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However, the overall spend by the Lions supporters may have been down on expectations, given the weakened pound sterling combined with some inflated hotel prices.
Statistics New Zealand business indicators manager Sue Chapman said the rise in card spending in the hospitality industry in June coincided with the start of the Lions tour, which included spending at hotels, motels, bars and restaurants.
However, when adjusted for seasonal effects, monthly retail card spending was unchanged in June when compared with May, but year on year was up 4.5%.
''Retail spending in the June month was flat because the high hospitality spending was offset by the low fuel prices,'' Ms Chapman said.
Spending in hospitality rose $23 million, or 2.4%, while fuel spending fell $19 million, or 3.2%, in June, compared with May.
Separate data last month showed Otago benefited from an $850,000 increase in hospitality spending during the Lions' visit to Dunedin, pushing it to $2.5 million for the 48-hour period; which did not include the accommodation spend.
Ms Chapman said the actual retail spending using electronic cards in June was $4.9 billion, up $207 million, or 4.5%, from June last year.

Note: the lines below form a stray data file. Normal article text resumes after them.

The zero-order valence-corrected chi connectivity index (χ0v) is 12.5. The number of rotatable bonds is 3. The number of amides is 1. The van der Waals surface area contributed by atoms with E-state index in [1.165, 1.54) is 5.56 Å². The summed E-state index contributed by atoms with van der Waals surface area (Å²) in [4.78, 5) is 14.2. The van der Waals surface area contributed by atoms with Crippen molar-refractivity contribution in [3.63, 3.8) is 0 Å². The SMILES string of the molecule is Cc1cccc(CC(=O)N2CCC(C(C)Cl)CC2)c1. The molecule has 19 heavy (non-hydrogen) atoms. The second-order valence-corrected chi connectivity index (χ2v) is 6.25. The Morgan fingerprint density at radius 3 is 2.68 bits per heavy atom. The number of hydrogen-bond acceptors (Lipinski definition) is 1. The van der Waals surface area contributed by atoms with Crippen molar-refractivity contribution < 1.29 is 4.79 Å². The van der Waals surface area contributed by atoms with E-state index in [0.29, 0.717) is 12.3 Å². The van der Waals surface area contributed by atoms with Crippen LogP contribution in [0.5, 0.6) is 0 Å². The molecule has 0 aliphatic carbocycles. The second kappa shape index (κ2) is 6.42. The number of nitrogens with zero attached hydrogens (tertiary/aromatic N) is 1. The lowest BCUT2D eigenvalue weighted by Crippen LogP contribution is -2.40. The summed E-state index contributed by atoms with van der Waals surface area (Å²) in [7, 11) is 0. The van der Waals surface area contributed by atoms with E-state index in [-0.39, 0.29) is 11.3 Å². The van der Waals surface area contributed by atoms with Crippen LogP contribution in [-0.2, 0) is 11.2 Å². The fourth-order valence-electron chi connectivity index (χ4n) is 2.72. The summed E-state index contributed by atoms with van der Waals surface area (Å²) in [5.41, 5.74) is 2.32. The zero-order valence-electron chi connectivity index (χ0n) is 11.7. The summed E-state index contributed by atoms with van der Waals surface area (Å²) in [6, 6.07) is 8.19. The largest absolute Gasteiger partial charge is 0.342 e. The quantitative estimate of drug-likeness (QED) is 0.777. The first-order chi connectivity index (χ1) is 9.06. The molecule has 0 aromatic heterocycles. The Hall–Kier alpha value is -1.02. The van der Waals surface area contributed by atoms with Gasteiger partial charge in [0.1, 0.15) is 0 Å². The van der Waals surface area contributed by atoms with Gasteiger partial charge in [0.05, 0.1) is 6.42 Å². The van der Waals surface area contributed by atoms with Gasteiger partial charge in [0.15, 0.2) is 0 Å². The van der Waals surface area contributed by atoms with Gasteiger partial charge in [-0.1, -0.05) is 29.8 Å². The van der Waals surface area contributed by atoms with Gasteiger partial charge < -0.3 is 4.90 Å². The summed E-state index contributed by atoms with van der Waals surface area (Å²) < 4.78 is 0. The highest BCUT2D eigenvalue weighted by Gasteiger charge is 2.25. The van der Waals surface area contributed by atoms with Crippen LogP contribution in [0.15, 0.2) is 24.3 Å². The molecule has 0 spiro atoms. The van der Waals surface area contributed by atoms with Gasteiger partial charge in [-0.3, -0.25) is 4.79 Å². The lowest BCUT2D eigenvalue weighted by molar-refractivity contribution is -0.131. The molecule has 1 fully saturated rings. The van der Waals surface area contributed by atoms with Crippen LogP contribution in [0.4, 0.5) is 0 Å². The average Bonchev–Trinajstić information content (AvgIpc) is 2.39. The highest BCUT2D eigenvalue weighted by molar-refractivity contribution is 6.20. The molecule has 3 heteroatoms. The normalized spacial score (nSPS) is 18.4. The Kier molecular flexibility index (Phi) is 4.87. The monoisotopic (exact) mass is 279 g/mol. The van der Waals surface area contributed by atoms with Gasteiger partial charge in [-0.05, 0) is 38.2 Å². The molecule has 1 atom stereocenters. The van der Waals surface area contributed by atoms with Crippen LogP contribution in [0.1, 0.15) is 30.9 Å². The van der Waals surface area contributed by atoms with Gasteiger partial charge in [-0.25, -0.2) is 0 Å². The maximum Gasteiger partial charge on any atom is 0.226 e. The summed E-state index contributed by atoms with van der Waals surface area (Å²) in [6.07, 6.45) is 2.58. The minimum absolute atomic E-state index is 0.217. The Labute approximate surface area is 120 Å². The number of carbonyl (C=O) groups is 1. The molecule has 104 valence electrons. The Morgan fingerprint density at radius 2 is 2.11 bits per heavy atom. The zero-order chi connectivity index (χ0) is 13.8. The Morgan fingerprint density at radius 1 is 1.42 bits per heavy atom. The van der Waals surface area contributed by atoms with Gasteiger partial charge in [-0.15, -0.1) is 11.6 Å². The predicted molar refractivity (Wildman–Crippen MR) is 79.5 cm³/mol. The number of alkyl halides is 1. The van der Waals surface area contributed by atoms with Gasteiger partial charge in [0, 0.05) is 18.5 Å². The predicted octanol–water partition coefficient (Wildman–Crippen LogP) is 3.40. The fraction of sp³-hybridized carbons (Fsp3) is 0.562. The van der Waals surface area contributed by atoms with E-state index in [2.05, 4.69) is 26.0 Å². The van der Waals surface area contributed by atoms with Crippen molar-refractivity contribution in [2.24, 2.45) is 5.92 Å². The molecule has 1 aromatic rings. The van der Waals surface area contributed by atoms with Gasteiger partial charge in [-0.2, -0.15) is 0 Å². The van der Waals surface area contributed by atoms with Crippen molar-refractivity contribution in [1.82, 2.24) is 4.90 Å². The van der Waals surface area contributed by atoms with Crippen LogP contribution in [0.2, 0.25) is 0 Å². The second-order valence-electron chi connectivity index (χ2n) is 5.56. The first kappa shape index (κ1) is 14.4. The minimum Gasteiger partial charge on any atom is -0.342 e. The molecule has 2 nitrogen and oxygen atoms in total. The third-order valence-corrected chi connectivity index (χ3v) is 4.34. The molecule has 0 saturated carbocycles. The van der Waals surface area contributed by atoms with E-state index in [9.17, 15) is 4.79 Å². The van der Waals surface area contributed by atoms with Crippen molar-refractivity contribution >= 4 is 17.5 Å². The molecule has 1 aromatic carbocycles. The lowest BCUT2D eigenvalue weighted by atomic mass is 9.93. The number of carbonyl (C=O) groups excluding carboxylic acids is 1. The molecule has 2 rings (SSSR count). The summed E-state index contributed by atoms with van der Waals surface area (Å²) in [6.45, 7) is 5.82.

ASB's economists said June spending growth was weaker than expected, being flat for the month against expectations of a 0.8% rise.
''The anticipated boost from the Lions tour only boosted hospitality spending, while other categories were weaker than expected,'' ASB said.
In particular, apparel spending fell 0.9% for the month, while in the previous Lions tour period that category saw strong growth, and growth in the consumables category was also weaker than expected. ''This may indicate that Lions fans' budgets were tight, perhaps due to the weak pound and/or inflated hotel prices; as a result, they may have prioritised accommodation, eating out, and beer, over other purchases,'' ASB said.
The fuel price decline during the month also dragged down the overall spend, ASB said.
Westpac senior economist Satish Ranchhod said underlying spending trends had softened since the start of the year, and for June overall spending was flat, dampened by a fall in fuel prices.
''We continue to expect moderate, rather than spectacular spending growth over the coming months,'' Mr Ranchhod said
While interest rates were still low, they had been pushing upwards and, in addition, the slowdown in the housing market would dampen spending in a number of areas, he said.
On quarterly spending, SNZ's Ms Chapman said actual retail spending using electronic cards was $14.9 billion in the quarter to June, up $675 million, or 4.7%, from the previous quarter to June.